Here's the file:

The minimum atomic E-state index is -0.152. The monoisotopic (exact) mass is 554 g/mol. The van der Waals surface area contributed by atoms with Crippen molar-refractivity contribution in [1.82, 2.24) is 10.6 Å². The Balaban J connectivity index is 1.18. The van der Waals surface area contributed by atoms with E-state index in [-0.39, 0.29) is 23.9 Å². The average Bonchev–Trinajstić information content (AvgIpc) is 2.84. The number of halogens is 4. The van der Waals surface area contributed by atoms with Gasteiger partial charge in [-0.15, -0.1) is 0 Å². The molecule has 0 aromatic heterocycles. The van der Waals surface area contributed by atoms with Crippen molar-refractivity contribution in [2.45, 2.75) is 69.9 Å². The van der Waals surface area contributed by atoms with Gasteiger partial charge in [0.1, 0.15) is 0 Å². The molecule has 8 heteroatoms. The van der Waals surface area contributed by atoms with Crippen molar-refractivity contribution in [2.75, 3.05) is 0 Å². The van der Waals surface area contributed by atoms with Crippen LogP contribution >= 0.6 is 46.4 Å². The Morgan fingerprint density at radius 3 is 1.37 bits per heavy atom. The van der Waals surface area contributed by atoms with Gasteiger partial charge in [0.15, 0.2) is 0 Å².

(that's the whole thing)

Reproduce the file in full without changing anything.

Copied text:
The minimum atomic E-state index is -0.152. The monoisotopic (exact) mass is 554 g/mol. The van der Waals surface area contributed by atoms with Crippen molar-refractivity contribution in [1.82, 2.24) is 10.6 Å². The Balaban J connectivity index is 1.18. The van der Waals surface area contributed by atoms with E-state index in [-0.39, 0.29) is 23.9 Å². The average Bonchev–Trinajstić information content (AvgIpc) is 2.84. The number of halogens is 4. The van der Waals surface area contributed by atoms with Gasteiger partial charge in [-0.15, -0.1) is 0 Å². The molecule has 0 aromatic heterocycles. The van der Waals surface area contributed by atoms with Crippen molar-refractivity contribution in [2.45, 2.75) is 69.9 Å². The van der Waals surface area contributed by atoms with Gasteiger partial charge in [0.1, 0.15) is 0 Å². The molecule has 8 heteroatoms. The van der Waals surface area contributed by atoms with Crippen molar-refractivity contribution in [2.75, 3.05) is 0 Å². The van der Waals surface area contributed by atoms with Crippen LogP contribution >= 0.6 is 46.4 Å². The Morgan fingerprint density at radius 3 is 1.37 bits per heavy atom. The van der Waals surface area contributed by atoms with Gasteiger partial charge in [0.15, 0.2) is 0 Å².